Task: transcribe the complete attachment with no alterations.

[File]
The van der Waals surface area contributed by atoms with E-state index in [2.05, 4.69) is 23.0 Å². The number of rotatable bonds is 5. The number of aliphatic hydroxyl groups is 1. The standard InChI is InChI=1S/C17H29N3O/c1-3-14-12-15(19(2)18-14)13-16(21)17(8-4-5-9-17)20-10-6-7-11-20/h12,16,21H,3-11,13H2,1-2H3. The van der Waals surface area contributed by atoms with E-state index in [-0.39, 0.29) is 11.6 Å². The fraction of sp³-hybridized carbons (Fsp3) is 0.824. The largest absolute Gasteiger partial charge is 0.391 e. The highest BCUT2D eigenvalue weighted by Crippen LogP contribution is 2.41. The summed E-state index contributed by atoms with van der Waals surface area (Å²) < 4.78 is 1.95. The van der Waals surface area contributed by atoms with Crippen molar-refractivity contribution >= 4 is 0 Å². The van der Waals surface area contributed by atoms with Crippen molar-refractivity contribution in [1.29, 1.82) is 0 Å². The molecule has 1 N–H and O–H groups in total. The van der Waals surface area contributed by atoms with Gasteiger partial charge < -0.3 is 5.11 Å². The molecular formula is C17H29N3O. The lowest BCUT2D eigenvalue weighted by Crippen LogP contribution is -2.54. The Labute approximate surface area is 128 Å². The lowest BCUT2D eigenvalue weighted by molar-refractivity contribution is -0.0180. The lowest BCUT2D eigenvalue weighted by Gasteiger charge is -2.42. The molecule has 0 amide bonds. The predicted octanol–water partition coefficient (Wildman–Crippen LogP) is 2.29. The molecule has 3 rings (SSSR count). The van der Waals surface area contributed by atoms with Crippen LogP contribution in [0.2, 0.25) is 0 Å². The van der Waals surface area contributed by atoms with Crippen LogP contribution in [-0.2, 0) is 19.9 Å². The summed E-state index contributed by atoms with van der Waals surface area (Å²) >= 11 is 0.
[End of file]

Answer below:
The van der Waals surface area contributed by atoms with E-state index in [2.05, 4.69) is 23.0 Å². The number of rotatable bonds is 5. The number of aliphatic hydroxyl groups is 1. The standard InChI is InChI=1S/C17H29N3O/c1-3-14-12-15(19(2)18-14)13-16(21)17(8-4-5-9-17)20-10-6-7-11-20/h12,16,21H,3-11,13H2,1-2H3. The van der Waals surface area contributed by atoms with E-state index in [-0.39, 0.29) is 11.6 Å². The fraction of sp³-hybridized carbons (Fsp3) is 0.824. The largest absolute Gasteiger partial charge is 0.391 e. The highest BCUT2D eigenvalue weighted by Crippen LogP contribution is 2.41. The summed E-state index contributed by atoms with van der Waals surface area (Å²) < 4.78 is 1.95. The van der Waals surface area contributed by atoms with Crippen molar-refractivity contribution >= 4 is 0 Å². The van der Waals surface area contributed by atoms with Crippen molar-refractivity contribution in [1.29, 1.82) is 0 Å². The molecule has 1 N–H and O–H groups in total. The van der Waals surface area contributed by atoms with Gasteiger partial charge < -0.3 is 5.11 Å². The molecular formula is C17H29N3O. The lowest BCUT2D eigenvalue weighted by Crippen LogP contribution is -2.54. The Labute approximate surface area is 128 Å². The lowest BCUT2D eigenvalue weighted by molar-refractivity contribution is -0.0180. The lowest BCUT2D eigenvalue weighted by Gasteiger charge is -2.42. The molecule has 0 amide bonds. The predicted octanol–water partition coefficient (Wildman–Crippen LogP) is 2.29. The molecule has 3 rings (SSSR count). The van der Waals surface area contributed by atoms with Crippen LogP contribution in [0.2, 0.25) is 0 Å². The van der Waals surface area contributed by atoms with Crippen LogP contribution in [-0.2, 0) is 19.9 Å². The summed E-state index contributed by atoms with van der Waals surface area (Å²) >= 11 is 0.